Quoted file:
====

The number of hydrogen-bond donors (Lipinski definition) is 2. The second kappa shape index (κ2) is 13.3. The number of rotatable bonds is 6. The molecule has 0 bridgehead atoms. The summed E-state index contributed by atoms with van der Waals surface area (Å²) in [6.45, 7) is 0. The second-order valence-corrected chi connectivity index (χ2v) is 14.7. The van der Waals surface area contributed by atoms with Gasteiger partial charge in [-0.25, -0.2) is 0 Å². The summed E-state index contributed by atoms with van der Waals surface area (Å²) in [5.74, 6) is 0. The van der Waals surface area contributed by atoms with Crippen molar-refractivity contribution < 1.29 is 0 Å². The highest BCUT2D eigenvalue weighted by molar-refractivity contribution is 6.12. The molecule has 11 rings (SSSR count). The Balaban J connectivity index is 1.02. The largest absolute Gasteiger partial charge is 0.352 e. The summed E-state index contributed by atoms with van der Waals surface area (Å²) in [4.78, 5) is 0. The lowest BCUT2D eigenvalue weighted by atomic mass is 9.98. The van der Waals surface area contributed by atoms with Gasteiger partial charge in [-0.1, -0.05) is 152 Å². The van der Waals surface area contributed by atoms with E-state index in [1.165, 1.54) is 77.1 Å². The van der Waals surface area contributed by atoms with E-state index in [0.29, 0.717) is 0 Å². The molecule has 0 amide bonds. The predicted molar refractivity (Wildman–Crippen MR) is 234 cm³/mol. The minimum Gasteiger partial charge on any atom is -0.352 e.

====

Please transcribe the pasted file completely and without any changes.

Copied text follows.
The number of hydrogen-bond donors (Lipinski definition) is 2. The second kappa shape index (κ2) is 13.3. The number of rotatable bonds is 6. The molecule has 0 bridgehead atoms. The summed E-state index contributed by atoms with van der Waals surface area (Å²) in [6.45, 7) is 0. The second-order valence-corrected chi connectivity index (χ2v) is 14.7. The van der Waals surface area contributed by atoms with Gasteiger partial charge in [-0.25, -0.2) is 0 Å². The summed E-state index contributed by atoms with van der Waals surface area (Å²) in [5.74, 6) is 0. The van der Waals surface area contributed by atoms with Crippen molar-refractivity contribution < 1.29 is 0 Å². The highest BCUT2D eigenvalue weighted by molar-refractivity contribution is 6.12. The molecule has 11 rings (SSSR count). The Balaban J connectivity index is 1.02. The largest absolute Gasteiger partial charge is 0.352 e. The summed E-state index contributed by atoms with van der Waals surface area (Å²) in [4.78, 5) is 0. The lowest BCUT2D eigenvalue weighted by atomic mass is 9.98. The van der Waals surface area contributed by atoms with Gasteiger partial charge in [-0.1, -0.05) is 152 Å². The van der Waals surface area contributed by atoms with E-state index in [1.165, 1.54) is 77.1 Å². The van der Waals surface area contributed by atoms with E-state index in [0.29, 0.717) is 0 Å². The molecule has 0 amide bonds. The predicted molar refractivity (Wildman–Crippen MR) is 234 cm³/mol. The minimum Gasteiger partial charge on any atom is -0.352 e.